All-gender washrooms coming to more Toronto schools: TDSB
The Toronto District School Board says it intends to open all-gender washrooms in public schools across the city in a bid to create a more inclusive environment for students.
All-gender washrooms are ones that any student can use, regardless of gender identity.
Students say the washrooms make everyone feels safer.
“It’s kind of, like, normal now,” said Callum Robertson, a student at City View Alternative School, which has had the washrooms for several years.
The washrooms have been such as success that a group of students from the school is now visiting other schools to give presentations on the benefits of all-gender washrooms.
“The all-gender washroom is a place where any student, regardless of how they identify, can go,” said teacher David Stocker.
There are currently about 50 Toronto public schools with an all-gender washroom.
Northern Secondary School is about to open its first all-gender washroom. Palmerston Junior Public School has had one for a few years.
The Ontario government said it stands behind the TDSB’s initiative.
“It is our government’s priority to ensure all students feel safe and accepted at school. Our government has invested over $425M in safe schools initiatives that are helping make Ontario's schools some of the safest in the world,” the office of Education Minsiter Liz Sandals said in a statement.
“The Education Act requires schools and school boards to provide safe, inclusive and accepting learning environments to support the achievement and well-being of all students, including students who are lesbian, gay, bisexual and transgender.”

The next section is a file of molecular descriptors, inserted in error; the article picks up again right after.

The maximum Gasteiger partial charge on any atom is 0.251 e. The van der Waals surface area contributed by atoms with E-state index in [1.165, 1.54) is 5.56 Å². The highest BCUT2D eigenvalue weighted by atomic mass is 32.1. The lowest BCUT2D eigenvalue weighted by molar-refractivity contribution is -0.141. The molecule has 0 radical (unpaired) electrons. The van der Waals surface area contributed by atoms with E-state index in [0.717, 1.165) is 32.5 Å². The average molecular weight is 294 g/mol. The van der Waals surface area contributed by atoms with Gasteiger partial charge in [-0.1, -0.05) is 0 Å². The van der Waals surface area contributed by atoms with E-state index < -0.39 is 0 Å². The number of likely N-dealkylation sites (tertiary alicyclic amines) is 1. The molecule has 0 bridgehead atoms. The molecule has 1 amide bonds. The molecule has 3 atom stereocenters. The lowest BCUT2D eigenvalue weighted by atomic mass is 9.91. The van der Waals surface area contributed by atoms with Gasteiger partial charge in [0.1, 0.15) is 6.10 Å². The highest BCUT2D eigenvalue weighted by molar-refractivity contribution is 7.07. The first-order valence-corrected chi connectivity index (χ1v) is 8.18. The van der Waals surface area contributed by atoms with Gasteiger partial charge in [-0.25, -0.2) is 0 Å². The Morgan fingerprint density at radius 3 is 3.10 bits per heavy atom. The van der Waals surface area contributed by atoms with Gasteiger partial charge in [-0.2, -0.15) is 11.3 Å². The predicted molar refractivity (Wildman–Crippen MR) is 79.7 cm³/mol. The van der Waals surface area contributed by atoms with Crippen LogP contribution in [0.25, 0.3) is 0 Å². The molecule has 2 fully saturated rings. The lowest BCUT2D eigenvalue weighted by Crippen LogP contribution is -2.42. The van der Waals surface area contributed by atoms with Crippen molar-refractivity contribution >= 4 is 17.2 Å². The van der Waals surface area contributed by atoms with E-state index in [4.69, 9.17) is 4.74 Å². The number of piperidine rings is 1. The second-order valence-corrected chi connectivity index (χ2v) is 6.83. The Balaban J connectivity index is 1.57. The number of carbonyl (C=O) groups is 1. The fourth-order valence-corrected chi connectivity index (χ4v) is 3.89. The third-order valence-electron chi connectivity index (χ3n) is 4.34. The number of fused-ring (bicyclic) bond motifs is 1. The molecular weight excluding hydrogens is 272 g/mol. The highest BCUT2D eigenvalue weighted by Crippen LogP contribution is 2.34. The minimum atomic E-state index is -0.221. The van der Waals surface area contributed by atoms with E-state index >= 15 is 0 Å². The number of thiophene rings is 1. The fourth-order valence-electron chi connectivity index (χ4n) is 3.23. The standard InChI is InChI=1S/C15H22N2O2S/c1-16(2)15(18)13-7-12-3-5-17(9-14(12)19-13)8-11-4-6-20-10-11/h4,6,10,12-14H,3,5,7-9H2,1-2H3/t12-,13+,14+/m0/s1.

After changes to the Ontario Human Rights Code in the last few years, that accommodate transgender and non-binary individuals, the TDSB’s goal is to have one in every school across the city.
“That really requires us to do it even if it is uncomfortable for some people,” said Ken Jeffers, the co-ordinator of the TDSB’s gender-based violence prevention initiative.
Changes to the code include specific building code standards that meet certain inclusiveness so that everyone feels comfortable using the washrooms regardless of gender identity.
Students say it means no one has to risk being bullied, but they admit there is still a need for gender-specific space too.
“It’s not good to only have an all-gender washroom, just like it’s not okay to only have girls’ and boys’ washrooms,” said Alice Paradis.
The school board doesn’t yet have a timeline for when they will open the washrooms.
Other Toronto-area school boards are looking into implementing similar policies.
With a report from CTV Toronto’s Naomi Parness